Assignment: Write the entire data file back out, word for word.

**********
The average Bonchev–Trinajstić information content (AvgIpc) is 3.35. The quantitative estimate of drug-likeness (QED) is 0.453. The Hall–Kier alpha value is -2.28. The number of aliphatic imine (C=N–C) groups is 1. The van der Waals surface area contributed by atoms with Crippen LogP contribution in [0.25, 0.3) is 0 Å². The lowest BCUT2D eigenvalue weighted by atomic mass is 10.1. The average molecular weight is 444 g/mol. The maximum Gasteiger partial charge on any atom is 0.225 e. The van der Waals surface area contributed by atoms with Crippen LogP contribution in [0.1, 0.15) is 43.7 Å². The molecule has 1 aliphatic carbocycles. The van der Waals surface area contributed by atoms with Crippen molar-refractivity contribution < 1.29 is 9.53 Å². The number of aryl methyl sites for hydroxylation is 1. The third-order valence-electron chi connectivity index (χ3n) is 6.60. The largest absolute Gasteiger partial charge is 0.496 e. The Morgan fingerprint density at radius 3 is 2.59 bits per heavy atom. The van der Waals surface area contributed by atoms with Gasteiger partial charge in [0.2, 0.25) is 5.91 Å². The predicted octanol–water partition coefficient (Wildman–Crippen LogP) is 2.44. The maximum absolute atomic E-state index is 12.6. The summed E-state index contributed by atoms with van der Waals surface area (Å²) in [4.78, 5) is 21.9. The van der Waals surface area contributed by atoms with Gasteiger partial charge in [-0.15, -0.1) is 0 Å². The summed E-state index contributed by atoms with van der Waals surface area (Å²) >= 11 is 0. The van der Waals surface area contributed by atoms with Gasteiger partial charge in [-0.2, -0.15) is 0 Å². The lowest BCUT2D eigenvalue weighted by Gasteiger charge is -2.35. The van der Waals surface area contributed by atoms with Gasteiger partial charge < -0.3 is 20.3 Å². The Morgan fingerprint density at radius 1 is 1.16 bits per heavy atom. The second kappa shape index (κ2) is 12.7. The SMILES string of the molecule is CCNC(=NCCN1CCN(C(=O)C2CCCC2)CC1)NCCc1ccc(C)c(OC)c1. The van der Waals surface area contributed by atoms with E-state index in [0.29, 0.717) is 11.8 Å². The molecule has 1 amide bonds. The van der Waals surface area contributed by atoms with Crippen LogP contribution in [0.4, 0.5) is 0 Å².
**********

The average Bonchev–Trinajstić information content (AvgIpc) is 3.35. The quantitative estimate of drug-likeness (QED) is 0.453. The Hall–Kier alpha value is -2.28. The number of aliphatic imine (C=N–C) groups is 1. The van der Waals surface area contributed by atoms with Crippen LogP contribution in [0.25, 0.3) is 0 Å². The lowest BCUT2D eigenvalue weighted by atomic mass is 10.1. The average molecular weight is 444 g/mol. The maximum Gasteiger partial charge on any atom is 0.225 e. The van der Waals surface area contributed by atoms with Crippen LogP contribution in [0.1, 0.15) is 43.7 Å². The molecule has 1 aliphatic carbocycles. The van der Waals surface area contributed by atoms with Crippen molar-refractivity contribution < 1.29 is 9.53 Å². The number of aryl methyl sites for hydroxylation is 1. The third-order valence-electron chi connectivity index (χ3n) is 6.60. The largest absolute Gasteiger partial charge is 0.496 e. The Morgan fingerprint density at radius 3 is 2.59 bits per heavy atom. The van der Waals surface area contributed by atoms with Gasteiger partial charge in [0.2, 0.25) is 5.91 Å². The predicted octanol–water partition coefficient (Wildman–Crippen LogP) is 2.44. The maximum absolute atomic E-state index is 12.6. The summed E-state index contributed by atoms with van der Waals surface area (Å²) in [4.78, 5) is 21.9. The van der Waals surface area contributed by atoms with Gasteiger partial charge in [-0.15, -0.1) is 0 Å². The summed E-state index contributed by atoms with van der Waals surface area (Å²) >= 11 is 0. The van der Waals surface area contributed by atoms with Gasteiger partial charge in [-0.2, -0.15) is 0 Å². The lowest BCUT2D eigenvalue weighted by Gasteiger charge is -2.35. The van der Waals surface area contributed by atoms with Gasteiger partial charge < -0.3 is 20.3 Å². The Morgan fingerprint density at radius 1 is 1.16 bits per heavy atom. The second kappa shape index (κ2) is 12.7. The SMILES string of the molecule is CCNC(=NCCN1CCN(C(=O)C2CCCC2)CC1)NCCc1ccc(C)c(OC)c1. The van der Waals surface area contributed by atoms with E-state index in [0.29, 0.717) is 11.8 Å². The molecule has 1 amide bonds. The van der Waals surface area contributed by atoms with Crippen LogP contribution in [0.4, 0.5) is 0 Å².